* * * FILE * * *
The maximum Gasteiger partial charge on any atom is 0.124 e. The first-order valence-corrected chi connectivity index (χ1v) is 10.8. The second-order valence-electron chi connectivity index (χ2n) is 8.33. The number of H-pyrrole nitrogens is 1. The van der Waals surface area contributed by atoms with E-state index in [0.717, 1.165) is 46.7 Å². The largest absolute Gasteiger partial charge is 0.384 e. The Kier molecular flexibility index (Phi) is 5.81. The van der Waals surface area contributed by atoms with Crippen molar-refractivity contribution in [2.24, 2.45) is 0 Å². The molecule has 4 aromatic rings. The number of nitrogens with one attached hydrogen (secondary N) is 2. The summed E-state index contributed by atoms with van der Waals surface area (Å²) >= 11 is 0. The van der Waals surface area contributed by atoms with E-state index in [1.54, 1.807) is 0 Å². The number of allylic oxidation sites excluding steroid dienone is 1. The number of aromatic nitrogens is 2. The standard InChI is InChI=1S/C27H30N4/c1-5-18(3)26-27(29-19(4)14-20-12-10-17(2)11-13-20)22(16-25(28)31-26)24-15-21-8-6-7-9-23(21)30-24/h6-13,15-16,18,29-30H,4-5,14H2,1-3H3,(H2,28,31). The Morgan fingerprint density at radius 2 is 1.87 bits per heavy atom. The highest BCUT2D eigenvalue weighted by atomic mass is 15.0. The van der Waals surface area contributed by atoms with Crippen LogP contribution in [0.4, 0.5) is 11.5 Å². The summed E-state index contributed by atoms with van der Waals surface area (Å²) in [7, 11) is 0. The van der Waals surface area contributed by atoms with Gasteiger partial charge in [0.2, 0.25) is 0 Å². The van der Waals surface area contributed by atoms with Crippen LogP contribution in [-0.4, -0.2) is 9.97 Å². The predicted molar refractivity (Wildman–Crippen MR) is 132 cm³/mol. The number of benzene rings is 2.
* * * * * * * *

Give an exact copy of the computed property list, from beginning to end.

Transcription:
The maximum Gasteiger partial charge on any atom is 0.124 e. The first-order valence-corrected chi connectivity index (χ1v) is 10.8. The second-order valence-electron chi connectivity index (χ2n) is 8.33. The number of H-pyrrole nitrogens is 1. The van der Waals surface area contributed by atoms with E-state index in [0.717, 1.165) is 46.7 Å². The largest absolute Gasteiger partial charge is 0.384 e. The Kier molecular flexibility index (Phi) is 5.81. The van der Waals surface area contributed by atoms with Crippen molar-refractivity contribution in [2.24, 2.45) is 0 Å². The molecule has 4 aromatic rings. The number of nitrogens with one attached hydrogen (secondary N) is 2. The summed E-state index contributed by atoms with van der Waals surface area (Å²) >= 11 is 0. The van der Waals surface area contributed by atoms with E-state index in [1.54, 1.807) is 0 Å². The number of allylic oxidation sites excluding steroid dienone is 1. The number of aromatic nitrogens is 2. The standard InChI is InChI=1S/C27H30N4/c1-5-18(3)26-27(29-19(4)14-20-12-10-17(2)11-13-20)22(16-25(28)31-26)24-15-21-8-6-7-9-23(21)30-24/h6-13,15-16,18,29-30H,4-5,14H2,1-3H3,(H2,28,31). The Morgan fingerprint density at radius 2 is 1.87 bits per heavy atom. The highest BCUT2D eigenvalue weighted by atomic mass is 15.0. The van der Waals surface area contributed by atoms with Crippen LogP contribution in [0.4, 0.5) is 11.5 Å². The summed E-state index contributed by atoms with van der Waals surface area (Å²) in [7, 11) is 0. The van der Waals surface area contributed by atoms with Gasteiger partial charge in [0.2, 0.25) is 0 Å². The van der Waals surface area contributed by atoms with Crippen LogP contribution in [-0.4, -0.2) is 9.97 Å². The predicted molar refractivity (Wildman–Crippen MR) is 132 cm³/mol. The number of benzene rings is 2.